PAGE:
Absolute Astronomy. (2010). Niokolo-Koba National Park. Retrieved from http://www.absoluteastronomy.com/topics/Niokolo-Koba_National_Park
Encyclopedia of Earth (2010). Niokolo-Koba-Senegal. Retrieved from http http://www.eoearth.org/article/Niokolo-Koba_National_Park,_Senegal Giant Eland Conservation. (2010). Niokolo Koba National park. Retrieved from http://www.gianteland.com/where-we-work/niokolo-koba-national-park/ Journal of Arid Environments. (2004). Ecoregions and land cover trends in Senegal. Retrieved from http://igskmncngs086.cr.usgs.gov/webappcontent/gwpp/YJARE_1317_Tappan.pdf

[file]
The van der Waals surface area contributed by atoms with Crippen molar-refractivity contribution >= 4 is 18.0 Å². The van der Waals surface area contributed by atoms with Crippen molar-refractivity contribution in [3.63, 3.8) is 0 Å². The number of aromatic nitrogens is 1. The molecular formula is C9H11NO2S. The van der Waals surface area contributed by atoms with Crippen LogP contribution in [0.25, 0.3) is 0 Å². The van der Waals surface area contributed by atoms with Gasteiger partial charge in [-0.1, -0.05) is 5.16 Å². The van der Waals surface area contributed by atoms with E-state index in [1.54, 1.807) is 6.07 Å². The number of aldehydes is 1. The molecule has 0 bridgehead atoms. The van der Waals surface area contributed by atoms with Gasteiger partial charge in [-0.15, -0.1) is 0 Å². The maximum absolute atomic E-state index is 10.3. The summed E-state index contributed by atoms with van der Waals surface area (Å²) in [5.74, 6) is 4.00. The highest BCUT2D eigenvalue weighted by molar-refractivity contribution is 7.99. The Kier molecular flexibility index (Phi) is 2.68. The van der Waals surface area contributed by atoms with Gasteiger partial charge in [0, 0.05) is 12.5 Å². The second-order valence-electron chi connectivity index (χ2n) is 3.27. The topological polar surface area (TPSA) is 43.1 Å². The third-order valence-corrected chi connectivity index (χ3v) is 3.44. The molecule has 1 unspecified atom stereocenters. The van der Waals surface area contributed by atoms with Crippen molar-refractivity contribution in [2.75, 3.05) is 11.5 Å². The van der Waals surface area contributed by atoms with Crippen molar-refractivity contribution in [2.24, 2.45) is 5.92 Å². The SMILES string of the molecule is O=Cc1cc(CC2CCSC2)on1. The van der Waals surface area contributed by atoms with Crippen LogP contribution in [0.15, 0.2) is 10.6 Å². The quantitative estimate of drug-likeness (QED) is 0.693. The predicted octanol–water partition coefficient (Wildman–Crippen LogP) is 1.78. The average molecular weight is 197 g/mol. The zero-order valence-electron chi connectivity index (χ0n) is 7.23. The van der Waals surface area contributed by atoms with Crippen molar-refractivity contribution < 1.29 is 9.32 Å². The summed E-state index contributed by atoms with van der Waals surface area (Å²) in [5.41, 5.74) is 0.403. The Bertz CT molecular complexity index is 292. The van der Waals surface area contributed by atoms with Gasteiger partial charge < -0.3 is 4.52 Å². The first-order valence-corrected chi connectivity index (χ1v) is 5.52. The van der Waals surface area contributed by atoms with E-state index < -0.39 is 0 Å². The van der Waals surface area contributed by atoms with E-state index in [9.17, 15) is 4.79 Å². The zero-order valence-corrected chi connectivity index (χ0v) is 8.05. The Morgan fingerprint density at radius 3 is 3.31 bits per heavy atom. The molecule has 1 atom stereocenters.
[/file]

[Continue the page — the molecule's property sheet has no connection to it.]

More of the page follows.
Parc. W., Biodiversity and Values, (2008) retrieved from http://www.africannaturalheritage.org/Niokolo-Koba-Senegal.html
The Living Africa. (1998). Parc National De Niokolo-Koba, Senegal. Retrieved from http://library.thinkquest.org/16645/national_parks/senegal.shtml UNESCO World Heritage Centre. (2010). Niokolo-Koba National Park. Retrieved from http://whc.unesco.org/en/list/153
United Nations Environment Program. (2008). Niokolo-Koba National Park. Retrieved from http://www.unep-wcmc.org/sites/wh/pdf/Niokolo-Koba.pdf